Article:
Blindsided by Blind Love

Jennifer Johnson is a born fan, and despite her California address, her love for the Broncos has been unwavering. "I wasn't from Denver," she says, "so I don't know why I became such a fan. They weren't a dirty team, so I just liked them. I've been a Broncos fan since 1980. I just adopted them and started following them -- watching them get creamed in so many Super Bowls. I cried every time. I still have tapes of the games they won. I've got interviews, team videos, scrapbooks, cards -- you name it."

John Elway was always one of my favorite players," she adds. "But then Terrell Davis came along, and there was just something about him -- an attitude, maybe. He was always the underdog. He never quit. He always fought back. Never gave up on his dreams.

"I'm a person who likes a real person -- the ones who had to struggle, who seem real when they speak."

A self-taught computer junkie --"I've always had an artist-type background," she says -- Jennifer naturally thought a fan Web site would be a great way to show, and share, her support. "I was making a Broncos Web site at the time, just for fun," she recalls. "They'd just won the Super Bowl, and I had a free Geocities server. I built separate pages for Elway and Terrell Davis. They each had links to photos and news." Who knows how these things catch on, but at some point, somebody must have seen the site and submitted it to a search engine, because suddenly Jennifer found herself hosting 2,000 visitors a week.

As Jennifer's personal allegiances shifted more and more exclusively toward Terrell, so, too, did her Web site. In August 1998, it officially became a Terrell Davis site only.

Jennifer's admiration for the Broncos running back was apparently shared widely, and the Web site caught fire. One day, while scanning an NFL magazine, she saw an article listing the best fan Web sites. Jennifer quickly looked up Terrell Davis -- and saw her site listed as the best of the lot. "I freaked!" she says. "It was amazing! I wrote to the magazine to thank them."

As time passed, Jennifer's site got better, too. An illness kept her out of work -- mostly in fast-food and retail joints -- so she had plenty of time to put into the computer. The sheer number of hours she spent working with Terrell improved her skills. "I got better with graphics," she says. "I put in video clips and other things. It just kept growing as I went along."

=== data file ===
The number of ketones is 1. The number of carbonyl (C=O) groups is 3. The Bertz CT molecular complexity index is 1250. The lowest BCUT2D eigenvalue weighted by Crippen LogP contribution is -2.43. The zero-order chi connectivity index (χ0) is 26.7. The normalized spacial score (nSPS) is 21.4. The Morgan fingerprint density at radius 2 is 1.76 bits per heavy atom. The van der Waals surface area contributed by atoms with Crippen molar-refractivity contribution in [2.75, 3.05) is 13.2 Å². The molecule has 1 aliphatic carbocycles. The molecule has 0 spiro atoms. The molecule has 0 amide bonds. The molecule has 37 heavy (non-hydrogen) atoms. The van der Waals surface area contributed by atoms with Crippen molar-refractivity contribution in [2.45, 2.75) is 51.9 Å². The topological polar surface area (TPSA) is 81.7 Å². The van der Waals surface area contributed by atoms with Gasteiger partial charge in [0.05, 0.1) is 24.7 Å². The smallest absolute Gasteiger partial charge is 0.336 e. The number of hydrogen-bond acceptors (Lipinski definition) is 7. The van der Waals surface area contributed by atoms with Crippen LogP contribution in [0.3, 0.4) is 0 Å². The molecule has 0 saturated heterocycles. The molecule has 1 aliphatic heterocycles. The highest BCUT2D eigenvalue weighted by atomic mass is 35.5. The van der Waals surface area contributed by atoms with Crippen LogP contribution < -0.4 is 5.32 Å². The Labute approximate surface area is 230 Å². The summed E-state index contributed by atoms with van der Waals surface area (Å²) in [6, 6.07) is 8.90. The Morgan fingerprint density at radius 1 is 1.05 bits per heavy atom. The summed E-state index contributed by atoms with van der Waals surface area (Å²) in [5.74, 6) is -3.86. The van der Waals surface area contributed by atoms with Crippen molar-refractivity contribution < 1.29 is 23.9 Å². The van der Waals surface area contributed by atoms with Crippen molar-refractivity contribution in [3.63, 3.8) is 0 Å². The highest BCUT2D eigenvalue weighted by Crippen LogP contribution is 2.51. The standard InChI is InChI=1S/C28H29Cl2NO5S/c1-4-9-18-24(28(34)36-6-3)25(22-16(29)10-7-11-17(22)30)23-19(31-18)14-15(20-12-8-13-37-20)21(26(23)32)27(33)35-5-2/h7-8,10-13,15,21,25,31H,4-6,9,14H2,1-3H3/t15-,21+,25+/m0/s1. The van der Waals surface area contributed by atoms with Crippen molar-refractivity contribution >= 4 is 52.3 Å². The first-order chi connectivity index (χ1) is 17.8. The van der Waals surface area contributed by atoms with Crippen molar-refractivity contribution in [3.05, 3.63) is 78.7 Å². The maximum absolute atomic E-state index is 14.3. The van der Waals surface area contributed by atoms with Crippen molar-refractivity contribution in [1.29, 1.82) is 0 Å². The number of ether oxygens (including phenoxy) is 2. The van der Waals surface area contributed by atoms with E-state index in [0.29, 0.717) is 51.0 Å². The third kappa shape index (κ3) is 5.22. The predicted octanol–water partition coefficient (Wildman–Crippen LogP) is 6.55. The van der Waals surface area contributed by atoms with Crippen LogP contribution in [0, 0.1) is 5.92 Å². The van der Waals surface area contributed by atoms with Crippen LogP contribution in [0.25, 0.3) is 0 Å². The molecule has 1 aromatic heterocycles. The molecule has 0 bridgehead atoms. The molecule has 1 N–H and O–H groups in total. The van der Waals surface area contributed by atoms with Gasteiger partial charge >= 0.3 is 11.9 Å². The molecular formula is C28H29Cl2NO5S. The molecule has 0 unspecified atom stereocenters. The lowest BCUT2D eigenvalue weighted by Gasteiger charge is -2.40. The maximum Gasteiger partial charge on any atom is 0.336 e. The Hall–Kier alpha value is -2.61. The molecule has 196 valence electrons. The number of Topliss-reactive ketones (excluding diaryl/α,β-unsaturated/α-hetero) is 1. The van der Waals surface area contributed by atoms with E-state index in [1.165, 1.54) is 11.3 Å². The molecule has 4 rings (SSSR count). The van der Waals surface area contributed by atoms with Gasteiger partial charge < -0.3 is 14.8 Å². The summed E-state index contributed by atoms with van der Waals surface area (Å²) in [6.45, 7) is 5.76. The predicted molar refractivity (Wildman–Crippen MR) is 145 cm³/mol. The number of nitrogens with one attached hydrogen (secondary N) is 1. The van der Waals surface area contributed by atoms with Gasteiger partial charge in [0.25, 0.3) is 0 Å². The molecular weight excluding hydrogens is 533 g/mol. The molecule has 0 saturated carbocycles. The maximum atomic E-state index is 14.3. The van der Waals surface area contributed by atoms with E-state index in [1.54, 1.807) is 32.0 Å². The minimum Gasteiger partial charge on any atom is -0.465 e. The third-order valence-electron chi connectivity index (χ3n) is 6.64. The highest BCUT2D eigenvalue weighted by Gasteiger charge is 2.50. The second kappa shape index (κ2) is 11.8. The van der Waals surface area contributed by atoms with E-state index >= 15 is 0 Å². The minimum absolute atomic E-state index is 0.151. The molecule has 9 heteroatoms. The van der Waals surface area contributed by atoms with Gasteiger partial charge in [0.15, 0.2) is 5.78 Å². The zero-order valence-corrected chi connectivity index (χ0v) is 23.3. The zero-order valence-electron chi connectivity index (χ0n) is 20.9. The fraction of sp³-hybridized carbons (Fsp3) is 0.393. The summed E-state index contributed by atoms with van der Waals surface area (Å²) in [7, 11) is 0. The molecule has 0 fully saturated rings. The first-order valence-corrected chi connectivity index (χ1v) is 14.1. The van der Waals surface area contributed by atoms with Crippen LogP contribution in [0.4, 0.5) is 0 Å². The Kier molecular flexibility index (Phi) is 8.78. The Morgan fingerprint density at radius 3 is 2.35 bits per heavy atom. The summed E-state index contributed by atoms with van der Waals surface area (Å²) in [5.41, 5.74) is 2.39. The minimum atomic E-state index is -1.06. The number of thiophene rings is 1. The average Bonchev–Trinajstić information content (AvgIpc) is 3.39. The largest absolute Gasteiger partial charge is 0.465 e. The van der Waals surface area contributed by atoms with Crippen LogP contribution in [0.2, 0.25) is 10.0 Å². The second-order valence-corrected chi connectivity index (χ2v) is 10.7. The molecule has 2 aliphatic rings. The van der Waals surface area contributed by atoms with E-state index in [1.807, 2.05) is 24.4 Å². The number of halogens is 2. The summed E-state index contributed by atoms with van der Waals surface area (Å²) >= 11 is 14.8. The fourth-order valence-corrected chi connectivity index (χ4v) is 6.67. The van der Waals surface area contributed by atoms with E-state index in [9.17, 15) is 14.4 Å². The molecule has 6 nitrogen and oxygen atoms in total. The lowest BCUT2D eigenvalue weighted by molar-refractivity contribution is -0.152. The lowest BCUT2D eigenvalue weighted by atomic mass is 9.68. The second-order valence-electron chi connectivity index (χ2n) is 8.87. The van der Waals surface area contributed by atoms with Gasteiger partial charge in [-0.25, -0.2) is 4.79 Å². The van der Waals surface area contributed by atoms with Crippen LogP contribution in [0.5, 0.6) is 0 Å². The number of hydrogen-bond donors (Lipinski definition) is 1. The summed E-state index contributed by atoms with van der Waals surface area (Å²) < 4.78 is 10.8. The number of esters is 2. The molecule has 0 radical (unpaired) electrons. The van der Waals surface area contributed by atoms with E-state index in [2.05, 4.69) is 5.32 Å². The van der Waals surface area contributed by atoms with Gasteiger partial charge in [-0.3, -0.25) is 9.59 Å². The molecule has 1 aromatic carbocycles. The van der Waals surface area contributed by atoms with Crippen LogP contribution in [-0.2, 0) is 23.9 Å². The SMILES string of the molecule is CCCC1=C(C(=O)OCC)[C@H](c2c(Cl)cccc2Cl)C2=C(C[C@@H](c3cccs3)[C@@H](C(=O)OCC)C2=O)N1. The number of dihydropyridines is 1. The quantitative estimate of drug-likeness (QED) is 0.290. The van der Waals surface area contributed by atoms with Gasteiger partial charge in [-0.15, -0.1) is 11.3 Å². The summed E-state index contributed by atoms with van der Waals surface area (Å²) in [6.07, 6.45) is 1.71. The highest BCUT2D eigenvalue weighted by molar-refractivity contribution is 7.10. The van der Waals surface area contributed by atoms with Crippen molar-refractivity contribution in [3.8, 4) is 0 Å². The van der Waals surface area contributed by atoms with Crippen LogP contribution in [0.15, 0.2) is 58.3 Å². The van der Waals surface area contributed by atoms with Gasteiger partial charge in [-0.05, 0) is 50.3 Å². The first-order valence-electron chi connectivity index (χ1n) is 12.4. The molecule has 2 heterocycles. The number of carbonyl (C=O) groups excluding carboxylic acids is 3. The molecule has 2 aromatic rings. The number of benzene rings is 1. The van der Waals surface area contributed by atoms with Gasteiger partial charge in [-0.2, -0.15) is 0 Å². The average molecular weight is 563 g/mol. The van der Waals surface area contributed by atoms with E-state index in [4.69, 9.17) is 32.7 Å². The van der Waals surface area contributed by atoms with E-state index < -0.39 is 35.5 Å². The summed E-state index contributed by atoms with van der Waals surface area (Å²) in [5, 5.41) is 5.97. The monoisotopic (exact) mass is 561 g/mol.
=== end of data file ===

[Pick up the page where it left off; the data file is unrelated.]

Sometimes she'd work all night with him, starting at six in the evening and stopping only when the sun came up the following day.

If you are a professional football player, having your own Web site is a mixture of hubris and hope -- the Internet equivalent of seeing a jersey with your number sold at Gart Sports. Despite the name recognition universally enjoyed by any member of a professional sports team, not many players are big enough stars to merit their own Web addresses.

"There aren't that many players who are a brand in and of themselves, guys who could attract fans to their site," says Steve Harbula, director of marketing and communication for the Denver Broncos. Only a handful of Broncos players have qualified -- and even then, most found it to be a waste of time.

Ed McCaffrey used to have his own "official" Web site, but not anymore. Same with Howard Griffith. When he was still with the team, Bill Romanowski once contacted Harbula for assistance in setting up a site but then never got around to doing it. Today the only Bronco with his own official Web site is quarterback Brian Griese.

Although Harbula says he is happy to direct players to local companies that can help them build and maintain a site, he adds that the Broncos generally try to stay out of such self-promotional ventures. This is to avoid any unnecessary headaches. The team once contemplated adding a link off its official page to the best fan Web sites but then decided against it. "What if," Harbula muses, "the next day one of them linked to some porn site?"

Neither the NFL nor the Broncos endorse player Web sites -- whether they are official sites boasting the player's approval, or simply fan sites. But both organizations also take a practical, business-oriented view of the ventures. While it is technically against policy to permit unauthorized use of the NFL or team logos, "you don't want to suppress people talking about your product, either," points out Paul Kirk, a Broncos spokesman. The unwritten rule is that as long as a fan or player is not making any money off a Web site, the teams and the league will look the other way.

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Eric Dexheimer
Contact: Eric Dexheimer